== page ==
On impact in the cups, the ions set up a very weak current that can be measured to determine the rate of impacts and the relative concentrations of different atoms in the beams. Uranium—lead dating method[ edit ] Main article: Uranium—lead dating A concordia diagram as used in uranium—lead dating , with data from the Pfunze Belt , Zimbabwe.
This scheme has been refined to the point that the error margin in dates of rocks can be as low as less than two million years in two-and-a-half billion years. Zircon has a very high closure temperature, is resistant to mechanical weathering and is very chemically inert. Zircon also forms multiple crystal layers during metamorphic events, which each may record an isotopic age of the event. This can be seen in the concordia diagram, where the samples plot along an errorchron straight line which intersects the concordia curve at the age of the sample.
Samarium—neodymium dating method[ edit ] Main article: Samarium—neodymium dating This involves the alpha decay of Sm to Nd with a half-life of 1. Accuracy levels of within twenty million years in ages of two-and-a-half billion years are achievable. Potassium—argon dating This involves electron capture or positron decay of potassium to argon Potassium has a half-life of 1.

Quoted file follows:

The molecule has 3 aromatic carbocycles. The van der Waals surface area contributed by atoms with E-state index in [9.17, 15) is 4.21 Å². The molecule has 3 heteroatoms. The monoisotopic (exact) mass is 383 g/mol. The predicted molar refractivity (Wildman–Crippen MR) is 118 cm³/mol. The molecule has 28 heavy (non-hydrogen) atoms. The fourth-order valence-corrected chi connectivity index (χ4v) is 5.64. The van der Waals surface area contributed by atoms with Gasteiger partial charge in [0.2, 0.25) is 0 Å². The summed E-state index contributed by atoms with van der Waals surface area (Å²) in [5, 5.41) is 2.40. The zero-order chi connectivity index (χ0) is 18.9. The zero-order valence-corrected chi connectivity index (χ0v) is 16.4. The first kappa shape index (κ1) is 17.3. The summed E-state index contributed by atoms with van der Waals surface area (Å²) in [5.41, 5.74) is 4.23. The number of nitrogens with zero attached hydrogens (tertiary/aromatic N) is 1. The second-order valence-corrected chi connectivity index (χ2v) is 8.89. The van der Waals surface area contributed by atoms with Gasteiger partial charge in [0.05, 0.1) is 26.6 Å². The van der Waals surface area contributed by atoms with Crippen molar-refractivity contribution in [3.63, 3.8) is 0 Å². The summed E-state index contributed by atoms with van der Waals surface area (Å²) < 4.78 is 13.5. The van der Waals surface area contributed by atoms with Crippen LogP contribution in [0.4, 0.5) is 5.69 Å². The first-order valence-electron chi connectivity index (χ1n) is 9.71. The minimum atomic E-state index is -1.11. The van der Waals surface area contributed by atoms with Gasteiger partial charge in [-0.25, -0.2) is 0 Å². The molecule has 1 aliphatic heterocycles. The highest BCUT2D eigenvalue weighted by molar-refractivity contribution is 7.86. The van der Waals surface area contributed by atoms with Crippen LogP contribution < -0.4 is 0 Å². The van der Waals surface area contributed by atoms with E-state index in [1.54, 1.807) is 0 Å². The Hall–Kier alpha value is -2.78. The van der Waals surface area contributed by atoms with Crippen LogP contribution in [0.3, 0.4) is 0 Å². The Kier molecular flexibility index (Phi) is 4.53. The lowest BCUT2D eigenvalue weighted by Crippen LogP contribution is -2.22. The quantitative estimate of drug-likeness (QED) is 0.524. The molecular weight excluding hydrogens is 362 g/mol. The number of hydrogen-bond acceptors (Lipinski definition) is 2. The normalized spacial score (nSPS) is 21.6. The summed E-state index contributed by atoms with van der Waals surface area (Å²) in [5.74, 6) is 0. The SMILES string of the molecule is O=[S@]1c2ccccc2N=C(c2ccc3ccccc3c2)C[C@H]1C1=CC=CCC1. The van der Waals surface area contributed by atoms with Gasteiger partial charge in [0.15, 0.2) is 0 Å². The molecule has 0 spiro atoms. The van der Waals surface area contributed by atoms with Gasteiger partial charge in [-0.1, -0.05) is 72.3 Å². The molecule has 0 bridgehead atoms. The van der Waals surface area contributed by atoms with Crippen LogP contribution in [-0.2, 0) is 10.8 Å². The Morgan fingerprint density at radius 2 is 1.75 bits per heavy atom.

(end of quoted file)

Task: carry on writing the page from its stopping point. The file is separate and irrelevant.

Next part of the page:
Rubidium—strontium dating method[ edit ] Main article: Rubidium—strontium dating This is based on the beta decay of rubidium to strontium , with a half-life of 50 billion years.
This scheme is used to date old igneous and metamorphic rocks , and has also been used to date lunar samples. Closure temperatures are so high that they are not a concern.